To reduce your risk of having to cope with both COVID-19 and other illnesses at the same time, the WA Department of Health advice is that people should continue to get flu and pneumonia vaccinations as applicable and when they are made available. As always if you have any concerns about any of this information you should consult your doctor.

If you have symptoms

If you are very unwell (such as experiencing shortness of breath) and need urgent medical help call 000.

If it’s not an emergency, you can get advice from HealthDirect on 1800 022 222 to speak to a registered nurse. They have an online symptom checker that can help you decide what action you should take

Diabetes WA is here to help

Diabetes WA supports all Western Australians living with diabetes. Many of our services do not require face-to-face contact, including:

• You can speak to a credentialled diabetes educator via our Helpline on 1300 001 880 from 8:30am to 4:30pm, Monday to Friday.

• The Diabetes Telehealth service is available to all Western Australians who cannot easily access a diabetes educator. To refer yourself into this service, call 1300 001 880 or email telehealth@diabeteswa.com.au

• Our website, newsletters and social media channels provide up-to-date information for people with diabetes. Find out more by visiting https://www.diabeteswa.com.au/get-involved/news-and-events/

Update as of 19 March 2020:

In order to minimise risk of COVID-19 exposure, Diabetes WA has suspended programs that involve face-to-face contact in the community, including DESMOND and Smarts workshops, kids camps and Let’s Prevent group programs.

We will review this decision and recommence face-to-face programs  when it is safe for the community  and our staff. If you are interested in being notified when our programs come back online, you can leave your details here.

In the meantime we have increased our support  through our helpline, and by making our Diabetes Telehealth service available to all Western Australians living with diabetes.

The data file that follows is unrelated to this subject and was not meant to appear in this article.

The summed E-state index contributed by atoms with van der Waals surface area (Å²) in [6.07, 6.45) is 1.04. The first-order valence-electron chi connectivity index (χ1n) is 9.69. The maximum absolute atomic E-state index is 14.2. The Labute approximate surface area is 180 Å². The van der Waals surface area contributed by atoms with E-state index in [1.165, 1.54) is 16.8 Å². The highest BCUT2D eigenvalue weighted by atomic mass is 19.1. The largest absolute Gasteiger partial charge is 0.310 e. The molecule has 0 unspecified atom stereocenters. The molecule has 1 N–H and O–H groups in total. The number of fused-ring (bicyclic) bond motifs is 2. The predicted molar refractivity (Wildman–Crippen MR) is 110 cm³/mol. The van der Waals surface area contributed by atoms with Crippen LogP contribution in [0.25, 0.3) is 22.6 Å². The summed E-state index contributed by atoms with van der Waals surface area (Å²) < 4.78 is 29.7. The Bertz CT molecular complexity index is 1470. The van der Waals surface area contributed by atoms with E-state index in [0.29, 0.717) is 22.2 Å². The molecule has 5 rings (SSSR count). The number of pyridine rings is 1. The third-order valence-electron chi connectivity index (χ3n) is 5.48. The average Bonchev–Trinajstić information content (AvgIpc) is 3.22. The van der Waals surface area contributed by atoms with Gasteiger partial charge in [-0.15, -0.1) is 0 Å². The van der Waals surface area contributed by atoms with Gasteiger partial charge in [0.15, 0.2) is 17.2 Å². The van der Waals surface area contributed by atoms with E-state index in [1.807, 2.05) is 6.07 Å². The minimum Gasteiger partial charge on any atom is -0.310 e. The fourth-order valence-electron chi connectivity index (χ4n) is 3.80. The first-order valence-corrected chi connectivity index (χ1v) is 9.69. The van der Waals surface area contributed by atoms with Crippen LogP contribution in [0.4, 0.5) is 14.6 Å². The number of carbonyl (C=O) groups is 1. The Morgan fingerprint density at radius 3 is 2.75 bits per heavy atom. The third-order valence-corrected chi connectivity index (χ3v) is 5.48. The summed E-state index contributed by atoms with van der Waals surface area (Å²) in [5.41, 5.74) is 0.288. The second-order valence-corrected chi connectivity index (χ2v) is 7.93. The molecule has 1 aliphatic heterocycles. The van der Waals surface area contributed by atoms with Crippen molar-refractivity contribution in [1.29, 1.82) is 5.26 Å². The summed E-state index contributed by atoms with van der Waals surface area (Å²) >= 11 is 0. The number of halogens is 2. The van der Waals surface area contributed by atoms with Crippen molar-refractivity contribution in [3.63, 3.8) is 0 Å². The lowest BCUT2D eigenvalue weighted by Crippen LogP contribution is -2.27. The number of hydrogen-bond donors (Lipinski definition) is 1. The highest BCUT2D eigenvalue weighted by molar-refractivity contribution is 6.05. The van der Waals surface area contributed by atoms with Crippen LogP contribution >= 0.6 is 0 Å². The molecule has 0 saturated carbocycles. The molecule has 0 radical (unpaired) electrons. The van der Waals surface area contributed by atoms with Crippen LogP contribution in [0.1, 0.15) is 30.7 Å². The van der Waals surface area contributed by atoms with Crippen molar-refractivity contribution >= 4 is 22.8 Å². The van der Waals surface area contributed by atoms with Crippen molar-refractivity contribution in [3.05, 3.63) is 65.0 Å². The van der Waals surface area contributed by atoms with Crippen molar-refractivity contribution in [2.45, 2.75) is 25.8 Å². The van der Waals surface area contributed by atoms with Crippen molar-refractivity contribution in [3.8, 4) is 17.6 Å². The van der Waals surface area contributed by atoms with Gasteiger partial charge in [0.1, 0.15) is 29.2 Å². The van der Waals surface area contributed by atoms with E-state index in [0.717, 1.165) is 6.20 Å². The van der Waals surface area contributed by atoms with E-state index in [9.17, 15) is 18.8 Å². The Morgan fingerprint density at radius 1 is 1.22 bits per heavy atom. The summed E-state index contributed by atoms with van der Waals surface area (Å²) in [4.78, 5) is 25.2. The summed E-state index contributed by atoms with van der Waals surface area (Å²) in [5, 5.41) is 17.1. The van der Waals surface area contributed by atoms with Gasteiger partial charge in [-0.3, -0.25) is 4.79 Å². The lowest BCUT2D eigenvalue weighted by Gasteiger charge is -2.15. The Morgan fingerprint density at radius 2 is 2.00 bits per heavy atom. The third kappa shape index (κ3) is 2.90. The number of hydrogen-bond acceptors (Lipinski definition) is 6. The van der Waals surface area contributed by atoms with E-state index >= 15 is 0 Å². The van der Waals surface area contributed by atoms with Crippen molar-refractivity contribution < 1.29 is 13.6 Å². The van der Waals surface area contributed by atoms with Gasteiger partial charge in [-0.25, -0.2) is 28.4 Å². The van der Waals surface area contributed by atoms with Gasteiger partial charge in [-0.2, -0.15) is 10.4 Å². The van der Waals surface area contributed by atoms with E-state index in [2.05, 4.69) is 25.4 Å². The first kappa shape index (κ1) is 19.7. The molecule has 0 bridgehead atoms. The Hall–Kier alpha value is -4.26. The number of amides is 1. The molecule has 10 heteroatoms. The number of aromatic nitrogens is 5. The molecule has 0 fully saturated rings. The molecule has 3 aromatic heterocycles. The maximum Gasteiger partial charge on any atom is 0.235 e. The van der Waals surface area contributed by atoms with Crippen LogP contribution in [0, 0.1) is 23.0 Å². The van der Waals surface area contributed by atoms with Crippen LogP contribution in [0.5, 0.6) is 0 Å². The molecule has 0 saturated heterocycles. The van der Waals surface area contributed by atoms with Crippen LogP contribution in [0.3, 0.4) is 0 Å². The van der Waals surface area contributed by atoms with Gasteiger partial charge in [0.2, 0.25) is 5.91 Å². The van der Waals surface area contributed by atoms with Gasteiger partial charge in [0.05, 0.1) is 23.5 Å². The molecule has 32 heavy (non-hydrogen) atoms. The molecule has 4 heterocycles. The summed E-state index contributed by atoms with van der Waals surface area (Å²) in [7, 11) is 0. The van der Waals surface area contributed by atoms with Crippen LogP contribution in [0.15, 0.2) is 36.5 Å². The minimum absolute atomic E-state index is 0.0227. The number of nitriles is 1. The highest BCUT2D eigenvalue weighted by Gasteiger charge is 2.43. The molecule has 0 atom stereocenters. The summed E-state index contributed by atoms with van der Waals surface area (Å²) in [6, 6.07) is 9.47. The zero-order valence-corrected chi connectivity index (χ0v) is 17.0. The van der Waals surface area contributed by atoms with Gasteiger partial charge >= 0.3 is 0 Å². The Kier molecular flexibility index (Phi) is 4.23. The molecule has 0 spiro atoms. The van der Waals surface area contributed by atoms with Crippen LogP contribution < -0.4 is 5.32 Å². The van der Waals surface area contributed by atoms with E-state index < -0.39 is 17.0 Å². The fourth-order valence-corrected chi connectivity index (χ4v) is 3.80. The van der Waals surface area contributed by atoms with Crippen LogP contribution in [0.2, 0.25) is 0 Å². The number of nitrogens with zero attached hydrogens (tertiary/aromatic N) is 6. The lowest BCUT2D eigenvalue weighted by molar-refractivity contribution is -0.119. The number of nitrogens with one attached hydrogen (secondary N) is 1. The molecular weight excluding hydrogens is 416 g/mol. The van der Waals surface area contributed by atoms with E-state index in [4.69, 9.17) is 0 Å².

Advice from the Commonwealth Department of Health

COVID-19 and the National Diabetes Services Scheme (NDSS)

We recognise that people with diabetes and their families may be concerned about their risk, and also the availability of their diabetes medicines and NDSS products and supplies. Most people are continuing to order and receive their NDSS products and diabetes medicines as usual. This ensures enough products are available for everyone.  For the latest information on COVID-19 and the NDSS, please visit the NDSS website at ndss.com.au/coronavirus-covid-19-information/. 

If you need a bit of extra support, or if you are struggling with your diabetes management during this time, please don’t hesitate to call the NDSS Helpline on 1800 637 700 to speak to a health professional.

 

Further Information

• Diabetes WA Helpline: 1300 001 880
• WA Department of Health – advice on reducing risk of infection: https://healthywa.wa.gov.au/Articles/A_E/Coronavirus
• Commonwealth Department of Health website – advice on reducing risk of infection: https://www.health.gov.au/health-topics/novel-coronavirus-2019-ncov
• National Coronavirus Health Information Line: 1800 020 080 (Available 24/7)
• HealthDirect: 1800 022 222

Start typing and press Enter to search